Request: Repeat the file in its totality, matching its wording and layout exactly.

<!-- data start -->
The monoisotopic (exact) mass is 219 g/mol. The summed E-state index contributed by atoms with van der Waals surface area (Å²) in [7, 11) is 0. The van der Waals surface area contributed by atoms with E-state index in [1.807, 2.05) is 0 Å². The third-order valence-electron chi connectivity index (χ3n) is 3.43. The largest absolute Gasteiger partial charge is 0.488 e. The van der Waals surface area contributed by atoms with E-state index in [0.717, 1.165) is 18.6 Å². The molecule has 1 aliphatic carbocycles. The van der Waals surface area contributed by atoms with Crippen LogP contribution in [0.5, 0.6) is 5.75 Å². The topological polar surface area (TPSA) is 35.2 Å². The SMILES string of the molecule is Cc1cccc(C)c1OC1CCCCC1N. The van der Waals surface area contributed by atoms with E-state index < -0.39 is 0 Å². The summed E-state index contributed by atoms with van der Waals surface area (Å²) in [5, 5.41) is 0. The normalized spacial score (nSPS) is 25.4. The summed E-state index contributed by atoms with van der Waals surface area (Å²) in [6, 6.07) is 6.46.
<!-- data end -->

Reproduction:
The monoisotopic (exact) mass is 219 g/mol. The summed E-state index contributed by atoms with van der Waals surface area (Å²) in [7, 11) is 0. The van der Waals surface area contributed by atoms with E-state index in [1.807, 2.05) is 0 Å². The third-order valence-electron chi connectivity index (χ3n) is 3.43. The largest absolute Gasteiger partial charge is 0.488 e. The van der Waals surface area contributed by atoms with E-state index in [0.717, 1.165) is 18.6 Å². The molecule has 1 aliphatic carbocycles. The van der Waals surface area contributed by atoms with Crippen LogP contribution in [0.5, 0.6) is 5.75 Å². The topological polar surface area (TPSA) is 35.2 Å². The SMILES string of the molecule is Cc1cccc(C)c1OC1CCCCC1N. The van der Waals surface area contributed by atoms with E-state index < -0.39 is 0 Å². The summed E-state index contributed by atoms with van der Waals surface area (Å²) in [5, 5.41) is 0. The normalized spacial score (nSPS) is 25.4. The summed E-state index contributed by atoms with van der Waals surface area (Å²) in [6, 6.07) is 6.46.